Monday, 20 May 2013

Safari njema, rafiki yangu

I am used to death. But not to yours. Yours means, for example, that I am drinking now the tea I bought for you. It also means that I don't know what to do with your phone number. I have on my desk the letter you sent me a month ago: "pay attention only to the good and beautiful like you", you wrote.

When I was 15, I felt capable of parting the lips of anyone. I was so scared that I dressed in black, in metal, with a bunch of weird things, and you met me like that. Then you looked immortal, so tall, so strong. You told me to pay attention to the good, and I thought that it was easy to say, but being 15 and having a weekly heartbreak and pimples on my face left little room for the good.

Just a little over a month ago, before your letter, you called me and told me that your stomach hurt. Anxiety, I said. Anxiety, you confirmed. And I spoke of Primperan for the nausea. My God, if I had known then that you were dying, dammit.

But we did not know, and we talked about the mental health patients and the past a bit perhaps.

Later I got the email in which they told me that you were dying. I was going in the car down Langata Road. There were huge and ugly monkeys crossing, and some stupid tourists stopped their Jeeps to make stupid photos of the stupid asses of the stupid monkeys. And I never cry. But I cried. And Waldo said: Hey, in three minutes we have a meeting. And I said: Now, give me a tissue. And I brushed my hair, and I put on makeup, and Waldo asked me if I was OK, and I told him: I do not want to talk now, let's work.

And I worked all day and decided not to cry any more for you. Because you had not died yet. You were still here. Maybe you could get better because you did those impossible things many times. Things like love me when I was a bitch. Things like believe in me when I did things like say that I was a vegetarian after eating a Big Mac.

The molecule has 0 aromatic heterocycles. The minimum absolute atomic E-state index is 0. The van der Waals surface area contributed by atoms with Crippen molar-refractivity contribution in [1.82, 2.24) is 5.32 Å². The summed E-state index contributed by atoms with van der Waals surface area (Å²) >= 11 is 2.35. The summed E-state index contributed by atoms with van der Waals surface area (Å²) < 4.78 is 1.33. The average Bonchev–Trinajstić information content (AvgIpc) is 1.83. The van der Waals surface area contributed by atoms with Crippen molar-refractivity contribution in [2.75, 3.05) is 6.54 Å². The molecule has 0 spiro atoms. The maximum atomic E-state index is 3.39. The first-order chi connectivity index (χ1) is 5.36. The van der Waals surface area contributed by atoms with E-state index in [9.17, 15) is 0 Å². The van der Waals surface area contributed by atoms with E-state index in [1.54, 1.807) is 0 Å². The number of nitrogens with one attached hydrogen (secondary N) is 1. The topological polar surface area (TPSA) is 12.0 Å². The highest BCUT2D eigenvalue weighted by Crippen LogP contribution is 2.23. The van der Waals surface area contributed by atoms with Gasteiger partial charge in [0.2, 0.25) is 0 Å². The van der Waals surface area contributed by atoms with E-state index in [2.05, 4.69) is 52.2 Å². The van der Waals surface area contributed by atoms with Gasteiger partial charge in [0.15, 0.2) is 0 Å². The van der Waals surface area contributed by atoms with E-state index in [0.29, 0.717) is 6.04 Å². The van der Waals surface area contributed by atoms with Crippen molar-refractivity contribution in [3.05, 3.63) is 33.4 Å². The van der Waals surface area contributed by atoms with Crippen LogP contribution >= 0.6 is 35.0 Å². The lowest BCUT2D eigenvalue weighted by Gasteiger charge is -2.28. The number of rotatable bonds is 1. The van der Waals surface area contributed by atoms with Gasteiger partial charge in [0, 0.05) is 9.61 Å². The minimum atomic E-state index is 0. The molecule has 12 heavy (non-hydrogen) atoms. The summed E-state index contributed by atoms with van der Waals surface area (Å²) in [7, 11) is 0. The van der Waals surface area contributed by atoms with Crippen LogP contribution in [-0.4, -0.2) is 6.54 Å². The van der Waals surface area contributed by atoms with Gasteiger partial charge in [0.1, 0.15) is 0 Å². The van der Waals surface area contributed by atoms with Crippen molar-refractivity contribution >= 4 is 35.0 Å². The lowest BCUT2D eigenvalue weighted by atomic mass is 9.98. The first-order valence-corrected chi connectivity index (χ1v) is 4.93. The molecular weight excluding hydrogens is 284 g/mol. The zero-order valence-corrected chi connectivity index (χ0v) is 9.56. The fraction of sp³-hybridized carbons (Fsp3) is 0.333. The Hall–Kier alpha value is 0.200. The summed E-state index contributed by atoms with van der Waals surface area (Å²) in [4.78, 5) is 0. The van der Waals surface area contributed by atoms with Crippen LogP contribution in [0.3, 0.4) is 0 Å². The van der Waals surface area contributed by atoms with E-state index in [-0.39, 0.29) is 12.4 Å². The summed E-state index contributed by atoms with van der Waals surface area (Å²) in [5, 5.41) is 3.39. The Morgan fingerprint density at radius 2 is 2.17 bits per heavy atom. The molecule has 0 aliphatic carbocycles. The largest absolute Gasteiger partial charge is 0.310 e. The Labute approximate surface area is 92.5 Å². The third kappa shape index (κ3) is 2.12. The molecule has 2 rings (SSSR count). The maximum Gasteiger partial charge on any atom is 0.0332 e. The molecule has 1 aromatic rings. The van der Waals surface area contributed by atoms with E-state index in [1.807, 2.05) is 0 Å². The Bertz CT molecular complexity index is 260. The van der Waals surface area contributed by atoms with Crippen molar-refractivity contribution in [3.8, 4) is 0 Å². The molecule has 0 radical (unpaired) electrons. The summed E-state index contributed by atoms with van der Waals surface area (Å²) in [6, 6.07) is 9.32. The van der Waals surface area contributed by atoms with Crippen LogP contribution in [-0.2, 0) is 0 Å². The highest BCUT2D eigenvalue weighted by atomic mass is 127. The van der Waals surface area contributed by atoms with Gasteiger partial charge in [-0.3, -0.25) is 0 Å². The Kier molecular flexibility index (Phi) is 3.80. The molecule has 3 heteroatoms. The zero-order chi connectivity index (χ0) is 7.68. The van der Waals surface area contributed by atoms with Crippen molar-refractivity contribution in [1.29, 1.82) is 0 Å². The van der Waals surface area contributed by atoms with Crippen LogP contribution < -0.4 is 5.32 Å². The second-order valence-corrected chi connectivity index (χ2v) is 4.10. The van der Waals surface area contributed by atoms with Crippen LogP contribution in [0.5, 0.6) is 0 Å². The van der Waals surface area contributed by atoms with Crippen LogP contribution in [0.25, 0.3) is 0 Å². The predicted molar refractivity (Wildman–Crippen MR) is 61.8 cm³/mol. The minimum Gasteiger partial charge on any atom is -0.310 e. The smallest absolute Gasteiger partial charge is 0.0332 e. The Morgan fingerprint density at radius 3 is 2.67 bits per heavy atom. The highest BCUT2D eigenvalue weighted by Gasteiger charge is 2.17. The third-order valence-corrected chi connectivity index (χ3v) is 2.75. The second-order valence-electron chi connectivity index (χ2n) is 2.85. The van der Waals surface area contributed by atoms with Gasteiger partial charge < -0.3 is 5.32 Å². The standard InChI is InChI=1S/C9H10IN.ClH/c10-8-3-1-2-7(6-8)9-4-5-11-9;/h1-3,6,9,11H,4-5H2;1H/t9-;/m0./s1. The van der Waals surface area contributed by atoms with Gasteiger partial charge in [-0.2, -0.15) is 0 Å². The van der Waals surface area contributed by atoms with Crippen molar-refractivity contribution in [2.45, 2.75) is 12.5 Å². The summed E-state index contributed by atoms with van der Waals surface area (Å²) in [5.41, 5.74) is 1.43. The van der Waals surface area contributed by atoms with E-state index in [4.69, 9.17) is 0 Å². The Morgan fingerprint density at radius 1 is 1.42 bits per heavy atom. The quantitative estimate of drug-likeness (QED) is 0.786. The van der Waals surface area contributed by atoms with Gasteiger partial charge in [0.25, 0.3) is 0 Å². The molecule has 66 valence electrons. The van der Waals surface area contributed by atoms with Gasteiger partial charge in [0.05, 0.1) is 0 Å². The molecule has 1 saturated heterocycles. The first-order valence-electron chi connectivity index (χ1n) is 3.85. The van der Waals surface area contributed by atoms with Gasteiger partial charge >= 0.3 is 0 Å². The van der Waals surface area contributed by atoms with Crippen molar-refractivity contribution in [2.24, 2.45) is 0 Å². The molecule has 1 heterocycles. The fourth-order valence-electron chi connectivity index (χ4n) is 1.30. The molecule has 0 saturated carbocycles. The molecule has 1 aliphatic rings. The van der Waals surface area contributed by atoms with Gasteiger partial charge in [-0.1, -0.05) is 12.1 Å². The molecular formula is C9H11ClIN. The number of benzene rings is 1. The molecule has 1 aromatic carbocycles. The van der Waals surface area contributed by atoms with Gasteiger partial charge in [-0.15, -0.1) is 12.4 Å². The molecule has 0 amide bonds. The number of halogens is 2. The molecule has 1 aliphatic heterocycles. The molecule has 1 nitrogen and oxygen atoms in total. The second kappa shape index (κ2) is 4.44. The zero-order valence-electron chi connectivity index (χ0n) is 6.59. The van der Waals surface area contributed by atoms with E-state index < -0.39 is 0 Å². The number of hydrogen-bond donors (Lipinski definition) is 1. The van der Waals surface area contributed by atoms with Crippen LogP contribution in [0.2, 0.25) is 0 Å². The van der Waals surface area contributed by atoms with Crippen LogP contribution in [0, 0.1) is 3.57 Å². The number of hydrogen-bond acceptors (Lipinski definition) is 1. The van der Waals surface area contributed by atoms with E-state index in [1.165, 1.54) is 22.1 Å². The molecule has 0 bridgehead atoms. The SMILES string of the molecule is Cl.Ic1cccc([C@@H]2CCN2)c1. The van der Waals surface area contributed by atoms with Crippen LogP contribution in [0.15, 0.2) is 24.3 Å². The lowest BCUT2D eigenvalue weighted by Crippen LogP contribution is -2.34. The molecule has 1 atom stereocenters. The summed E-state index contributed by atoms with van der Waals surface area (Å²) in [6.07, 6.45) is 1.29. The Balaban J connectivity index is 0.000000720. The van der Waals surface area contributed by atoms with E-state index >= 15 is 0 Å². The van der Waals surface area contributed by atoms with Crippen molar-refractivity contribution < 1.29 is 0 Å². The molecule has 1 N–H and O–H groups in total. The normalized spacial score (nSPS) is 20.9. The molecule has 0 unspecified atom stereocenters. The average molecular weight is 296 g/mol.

When you died I was buying tofu. I had malaria. And A was at my side. He died, I said. And A was quiet. I appreciated it. I also kept quiet. I lingered in the vegan food section a bit longer. Then I went outside and it was raining.

I did not tell anyone. Say what, that you have died. That you left me a phone number from which will I never again receive a message wishing me a good trip. That no one will ever again call me to recite my favorite poem by Salinas:

"Que hay otro ser por el que miro el mundo/ porque me está queriendo con sus ojos. /Que hay otra voz con la que digo cosas/ no sospechadas por mi gran silencio; /y es que también me quiere con su voz." 

("For there is another being through whom I look at the world /because she is loving me with her eyes. /There is another voice with which I say things /unsuspected by my great silence; /and it is because she also loves me with her voice.")

Or that I carry that last letter with me as if it was a treasure, and I will end up loosing it in some airport. Or that I am terrified of forgetting your face or your voice. Or that I can no longer say that there is someone in the world that loves me in that way that is so precious. I do not know how to say goodbye, in a dignified manner, I think. So I drink your tea. And when it is finished, we will see.


  1. Qué alegría vivir, sintiéndose vivido.

  2. En momentos así, tiendo s pensar q es cierto q trascendemos. De algún modo. Y que aunq estemos en planos distintos, ellos, los q cruzaron ese umbral q cruzaremos todos, saben. Definitivamente saben todo.
    Siento tu pérdida.
    Otro beso más.